Macquarie management school to fold into faculty

Government adopts national research training plan

Western Sydney U staff fear fewer people means more work

 

Stirling on-song

Backed by a live band Colin Stirling sang Eric Clapton’s “Wonderful Tonight” at a weekend Flinders alumni do in Jogyakarta. No, the vice chancellor did not miss his true vocation but you can’t fault him for being game.

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What Twitter tells

University of Queensland IT expert Xue Li has predicted the US election outcome using an algorithm based on social media. The University of Queensland IT expert says short of something extraordinary occurring Hilary Clinton will win a close contest. His analysis includes running data from Twitter through multiple analyses. Good-o but aren’t conservatives so sparse in the Peoples Republic of the Twittersphere as to skew any sample?

Flushed with success

The QUT team has won the Global Business Challenge, an international competition for postgrad teams to develop practical solutions to real-life solutions, this year healthcare for remote communities. The QUT team beat competitors from Germany, Canada, England-Thailand and India, as well as the University of Melbourne (CMM November 3). Where most entries struck CMM as over-engineered and dependent on existing agencies QUT’s was smartly simple – a urine analysis app which sends specimens to distant labs for analysis. The QUT team wins $100 000 – perhaps they could spend some of it on a copywriter to come up with a new name for their product now known as “the smart toilet.” Investors may not like the idea of peeing money away.

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Fed U growing at home and away

Federation University is expanding in Malaysia, as part of a bold growth strategy. According to DVC Engagement Todd Walker, the university and a local partner are opening a new campus in downtown Kuala Lumpur. The Malaysian Government has approved both college and courses. The new venue will offer Federation U degrees in business, IT and hospitality management, taught by staff accredited by the university. Fed U is hoping to build from a base of 170 students to 1000 in three years. With Malaysians focused on a free place at a public university the market for the new venture is students from South East Asia and India who want an Australian degree but cannot afford to come here to study.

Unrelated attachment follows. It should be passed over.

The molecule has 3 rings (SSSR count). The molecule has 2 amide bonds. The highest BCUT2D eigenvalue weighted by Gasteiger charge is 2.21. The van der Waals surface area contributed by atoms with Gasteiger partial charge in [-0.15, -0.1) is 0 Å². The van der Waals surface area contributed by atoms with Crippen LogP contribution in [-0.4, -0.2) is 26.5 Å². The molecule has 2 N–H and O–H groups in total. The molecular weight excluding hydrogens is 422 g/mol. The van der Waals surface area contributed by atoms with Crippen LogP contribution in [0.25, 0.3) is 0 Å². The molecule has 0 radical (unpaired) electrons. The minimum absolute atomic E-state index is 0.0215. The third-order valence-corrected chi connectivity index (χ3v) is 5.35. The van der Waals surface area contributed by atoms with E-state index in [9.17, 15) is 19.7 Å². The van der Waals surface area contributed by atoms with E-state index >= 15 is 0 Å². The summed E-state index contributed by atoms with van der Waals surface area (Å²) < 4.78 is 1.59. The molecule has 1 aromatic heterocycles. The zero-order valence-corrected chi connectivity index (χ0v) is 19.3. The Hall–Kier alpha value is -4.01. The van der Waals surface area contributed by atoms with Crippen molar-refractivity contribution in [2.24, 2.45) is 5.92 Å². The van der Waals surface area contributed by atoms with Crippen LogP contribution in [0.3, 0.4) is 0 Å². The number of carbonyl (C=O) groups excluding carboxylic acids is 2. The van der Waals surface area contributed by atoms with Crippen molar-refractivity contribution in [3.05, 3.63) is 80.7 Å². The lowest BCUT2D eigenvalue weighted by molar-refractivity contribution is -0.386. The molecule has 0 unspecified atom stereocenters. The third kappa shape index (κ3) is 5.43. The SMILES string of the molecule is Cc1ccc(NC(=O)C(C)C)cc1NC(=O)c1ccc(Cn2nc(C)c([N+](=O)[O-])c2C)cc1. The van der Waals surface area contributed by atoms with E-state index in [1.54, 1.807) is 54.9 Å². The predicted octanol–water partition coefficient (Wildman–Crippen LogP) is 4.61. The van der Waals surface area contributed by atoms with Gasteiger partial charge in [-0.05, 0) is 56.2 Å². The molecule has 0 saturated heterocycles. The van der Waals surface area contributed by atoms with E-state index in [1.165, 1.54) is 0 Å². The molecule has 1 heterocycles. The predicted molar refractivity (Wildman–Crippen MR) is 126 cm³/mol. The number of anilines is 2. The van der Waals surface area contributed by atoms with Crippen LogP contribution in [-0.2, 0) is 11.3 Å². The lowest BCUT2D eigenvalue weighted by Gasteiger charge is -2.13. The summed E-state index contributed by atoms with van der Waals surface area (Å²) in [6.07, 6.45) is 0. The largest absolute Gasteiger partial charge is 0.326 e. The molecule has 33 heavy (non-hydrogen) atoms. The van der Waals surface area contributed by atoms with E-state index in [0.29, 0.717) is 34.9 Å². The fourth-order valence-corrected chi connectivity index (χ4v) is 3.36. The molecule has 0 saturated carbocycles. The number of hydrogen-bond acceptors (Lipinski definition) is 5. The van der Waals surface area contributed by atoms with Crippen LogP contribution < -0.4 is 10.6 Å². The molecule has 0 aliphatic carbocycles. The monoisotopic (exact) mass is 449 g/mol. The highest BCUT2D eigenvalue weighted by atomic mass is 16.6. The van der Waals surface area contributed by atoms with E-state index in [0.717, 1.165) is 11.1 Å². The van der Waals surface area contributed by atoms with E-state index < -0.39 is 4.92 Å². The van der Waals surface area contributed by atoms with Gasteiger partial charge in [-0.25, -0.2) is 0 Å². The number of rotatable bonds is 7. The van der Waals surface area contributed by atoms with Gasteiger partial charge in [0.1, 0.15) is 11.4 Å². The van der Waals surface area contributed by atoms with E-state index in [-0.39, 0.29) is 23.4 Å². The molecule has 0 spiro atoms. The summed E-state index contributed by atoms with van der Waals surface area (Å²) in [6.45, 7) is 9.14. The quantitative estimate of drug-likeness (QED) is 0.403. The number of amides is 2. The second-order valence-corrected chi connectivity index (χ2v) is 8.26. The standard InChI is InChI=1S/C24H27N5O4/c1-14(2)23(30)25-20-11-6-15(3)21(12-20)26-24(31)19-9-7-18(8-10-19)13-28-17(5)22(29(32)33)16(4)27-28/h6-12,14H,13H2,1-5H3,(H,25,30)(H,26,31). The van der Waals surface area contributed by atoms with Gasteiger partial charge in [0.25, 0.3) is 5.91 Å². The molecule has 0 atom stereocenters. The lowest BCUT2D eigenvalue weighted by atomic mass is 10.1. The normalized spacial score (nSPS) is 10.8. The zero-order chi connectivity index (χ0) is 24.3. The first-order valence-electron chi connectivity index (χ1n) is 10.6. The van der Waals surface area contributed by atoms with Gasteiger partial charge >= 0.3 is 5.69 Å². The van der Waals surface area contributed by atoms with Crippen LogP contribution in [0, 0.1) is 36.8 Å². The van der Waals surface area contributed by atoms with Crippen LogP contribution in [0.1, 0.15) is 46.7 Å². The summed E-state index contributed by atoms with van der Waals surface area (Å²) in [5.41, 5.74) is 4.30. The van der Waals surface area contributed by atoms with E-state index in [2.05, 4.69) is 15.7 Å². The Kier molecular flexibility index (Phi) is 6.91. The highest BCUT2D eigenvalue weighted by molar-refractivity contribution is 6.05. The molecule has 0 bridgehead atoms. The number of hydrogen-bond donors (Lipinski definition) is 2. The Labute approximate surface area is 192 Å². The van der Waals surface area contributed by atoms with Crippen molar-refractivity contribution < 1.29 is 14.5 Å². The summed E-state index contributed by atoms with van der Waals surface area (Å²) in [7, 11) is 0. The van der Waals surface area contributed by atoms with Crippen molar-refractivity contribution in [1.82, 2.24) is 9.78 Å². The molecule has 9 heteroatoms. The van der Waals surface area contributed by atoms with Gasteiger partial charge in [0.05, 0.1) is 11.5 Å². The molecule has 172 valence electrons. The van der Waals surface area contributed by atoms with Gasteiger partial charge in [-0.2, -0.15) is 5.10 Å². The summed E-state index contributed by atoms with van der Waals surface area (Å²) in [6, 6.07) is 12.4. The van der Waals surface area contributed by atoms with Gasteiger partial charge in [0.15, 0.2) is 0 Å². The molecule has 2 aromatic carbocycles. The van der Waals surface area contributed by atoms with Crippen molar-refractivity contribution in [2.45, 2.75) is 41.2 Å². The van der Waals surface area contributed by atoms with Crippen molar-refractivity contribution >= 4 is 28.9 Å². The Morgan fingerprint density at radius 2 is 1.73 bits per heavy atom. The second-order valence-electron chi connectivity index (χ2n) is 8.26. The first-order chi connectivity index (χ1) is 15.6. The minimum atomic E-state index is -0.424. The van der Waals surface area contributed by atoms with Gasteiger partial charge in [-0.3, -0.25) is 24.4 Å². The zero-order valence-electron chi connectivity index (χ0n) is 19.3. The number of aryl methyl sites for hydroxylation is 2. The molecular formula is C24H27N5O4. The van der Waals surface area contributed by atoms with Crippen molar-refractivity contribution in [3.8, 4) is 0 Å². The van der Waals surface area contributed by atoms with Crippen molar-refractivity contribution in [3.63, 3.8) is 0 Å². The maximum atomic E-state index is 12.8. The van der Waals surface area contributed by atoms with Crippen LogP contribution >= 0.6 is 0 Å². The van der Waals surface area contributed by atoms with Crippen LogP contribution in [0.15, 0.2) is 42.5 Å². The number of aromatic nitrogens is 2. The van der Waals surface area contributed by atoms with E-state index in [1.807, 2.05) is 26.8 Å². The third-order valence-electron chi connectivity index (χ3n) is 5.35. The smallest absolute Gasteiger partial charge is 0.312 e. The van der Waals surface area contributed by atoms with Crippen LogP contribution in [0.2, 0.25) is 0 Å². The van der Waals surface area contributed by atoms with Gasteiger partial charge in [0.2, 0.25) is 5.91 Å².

The new venture is not the university’s sole growth focus. Professor Walker says Federation U will announce a new Australian based venture for the international market before the end of the year. He also expects major growth at Berwick, on the fast-growing southeast fringe of Melbourne, which the university took over from Monash U this year. He says as the city grows Berwick has the potential to be the biggest of the university’s seven campuses in five years.

Macquarie management school folds into faculty

Following a “convergence project” led by Vice Chancellor S Bruce Dowton, Macquarie University’s Management Graduate School will lose its independence in January. The MGSM will become a school of the Faculty of Business and Economics.

This was on the cards in June, when Professor Dowton said staff consultations had found; “deep and thoughtful integration with business and industry partners was identified as fundamental to the future of both the faculty and the school, along with a greater convergence of people, resources, activities and facilities,”  CMM June 9).

And now management has told staff; “consultation and subsequent analysis indicated that, like similar entities across Australia, the faculty and the school face pressures to respond to changes in the global business education market over the past decade. It also indicated that there are many areas of overlap where greater synergy and increased performance could be realised.”

From January the MGSM dean (Norma Harrison is now acting) will report to incoming faculty executive dean Stephen Brammer. A staff transition process is being developed and David Wilkinson (DVC Engagement) leads a team “exploring how best to work with corporate and external partners.”

The university states, “the name and brand of MGSM will be protected, preserved and enhanced within the overall context of the university.”

GSMs were once the bized moneymaker of choice among Australian universities but with the end of Macquarie’s the species is now close to extinct.

John Hay dead

Former University of Queensland VC John Hay is dead. Before taking over at St Lucia he was VC of Deakin U and DVC to Mal Logan at Monash. In his 1996-2007 term Professor Hay laid the foundations for UoQ’s growth, beginning with a major restructure when he arrived. It was immensely unpopular at the time, hugely successful later.

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Better times for the survivors